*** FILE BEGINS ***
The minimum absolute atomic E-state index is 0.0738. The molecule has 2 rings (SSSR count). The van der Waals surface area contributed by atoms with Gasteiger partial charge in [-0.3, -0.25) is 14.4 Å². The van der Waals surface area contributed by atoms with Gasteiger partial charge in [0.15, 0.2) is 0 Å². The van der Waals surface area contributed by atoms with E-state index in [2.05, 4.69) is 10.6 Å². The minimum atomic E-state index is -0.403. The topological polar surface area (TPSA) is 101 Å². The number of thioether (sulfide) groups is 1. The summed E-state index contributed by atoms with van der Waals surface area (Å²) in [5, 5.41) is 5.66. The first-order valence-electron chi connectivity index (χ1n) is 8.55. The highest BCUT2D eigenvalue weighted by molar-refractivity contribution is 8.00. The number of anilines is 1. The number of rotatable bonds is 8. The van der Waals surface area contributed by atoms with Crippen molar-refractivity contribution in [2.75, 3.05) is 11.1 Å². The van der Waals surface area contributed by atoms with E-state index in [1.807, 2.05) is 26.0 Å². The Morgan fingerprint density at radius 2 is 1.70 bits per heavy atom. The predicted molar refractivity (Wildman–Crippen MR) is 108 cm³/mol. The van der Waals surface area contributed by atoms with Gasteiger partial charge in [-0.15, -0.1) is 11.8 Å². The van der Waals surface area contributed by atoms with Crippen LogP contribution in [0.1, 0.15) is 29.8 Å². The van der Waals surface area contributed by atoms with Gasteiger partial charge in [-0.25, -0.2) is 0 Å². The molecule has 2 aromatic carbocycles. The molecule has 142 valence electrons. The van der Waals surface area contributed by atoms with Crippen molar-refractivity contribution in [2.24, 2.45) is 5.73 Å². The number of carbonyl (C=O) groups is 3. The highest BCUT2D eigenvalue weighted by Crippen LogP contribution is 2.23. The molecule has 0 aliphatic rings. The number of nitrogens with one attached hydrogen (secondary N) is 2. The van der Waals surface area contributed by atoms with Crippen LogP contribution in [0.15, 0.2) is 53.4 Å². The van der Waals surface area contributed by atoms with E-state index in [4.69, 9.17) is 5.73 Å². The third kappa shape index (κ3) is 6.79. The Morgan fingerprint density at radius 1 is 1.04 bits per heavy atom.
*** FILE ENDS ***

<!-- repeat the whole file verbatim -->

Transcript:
The minimum absolute atomic E-state index is 0.0738. The molecule has 2 rings (SSSR count). The van der Waals surface area contributed by atoms with Gasteiger partial charge in [-0.3, -0.25) is 14.4 Å². The van der Waals surface area contributed by atoms with Gasteiger partial charge in [0.15, 0.2) is 0 Å². The van der Waals surface area contributed by atoms with E-state index in [2.05, 4.69) is 10.6 Å². The minimum atomic E-state index is -0.403. The topological polar surface area (TPSA) is 101 Å². The number of thioether (sulfide) groups is 1. The summed E-state index contributed by atoms with van der Waals surface area (Å²) in [5, 5.41) is 5.66. The first-order valence-electron chi connectivity index (χ1n) is 8.55. The highest BCUT2D eigenvalue weighted by molar-refractivity contribution is 8.00. The number of anilines is 1. The number of rotatable bonds is 8. The van der Waals surface area contributed by atoms with Crippen molar-refractivity contribution in [2.75, 3.05) is 11.1 Å². The van der Waals surface area contributed by atoms with E-state index in [1.807, 2.05) is 26.0 Å². The Morgan fingerprint density at radius 2 is 1.70 bits per heavy atom. The predicted molar refractivity (Wildman–Crippen MR) is 108 cm³/mol. The van der Waals surface area contributed by atoms with Gasteiger partial charge in [-0.15, -0.1) is 11.8 Å². The van der Waals surface area contributed by atoms with Crippen LogP contribution in [0.1, 0.15) is 29.8 Å². The van der Waals surface area contributed by atoms with Gasteiger partial charge in [-0.25, -0.2) is 0 Å². The molecule has 2 aromatic carbocycles. The molecule has 142 valence electrons. The van der Waals surface area contributed by atoms with Crippen molar-refractivity contribution in [2.24, 2.45) is 5.73 Å². The number of carbonyl (C=O) groups is 3. The highest BCUT2D eigenvalue weighted by Crippen LogP contribution is 2.23. The molecule has 0 aliphatic rings. The number of nitrogens with one attached hydrogen (secondary N) is 2. The van der Waals surface area contributed by atoms with Crippen LogP contribution in [0.15, 0.2) is 53.4 Å². The van der Waals surface area contributed by atoms with E-state index in [4.69, 9.17) is 5.73 Å². The third kappa shape index (κ3) is 6.79. The Morgan fingerprint density at radius 1 is 1.04 bits per heavy atom.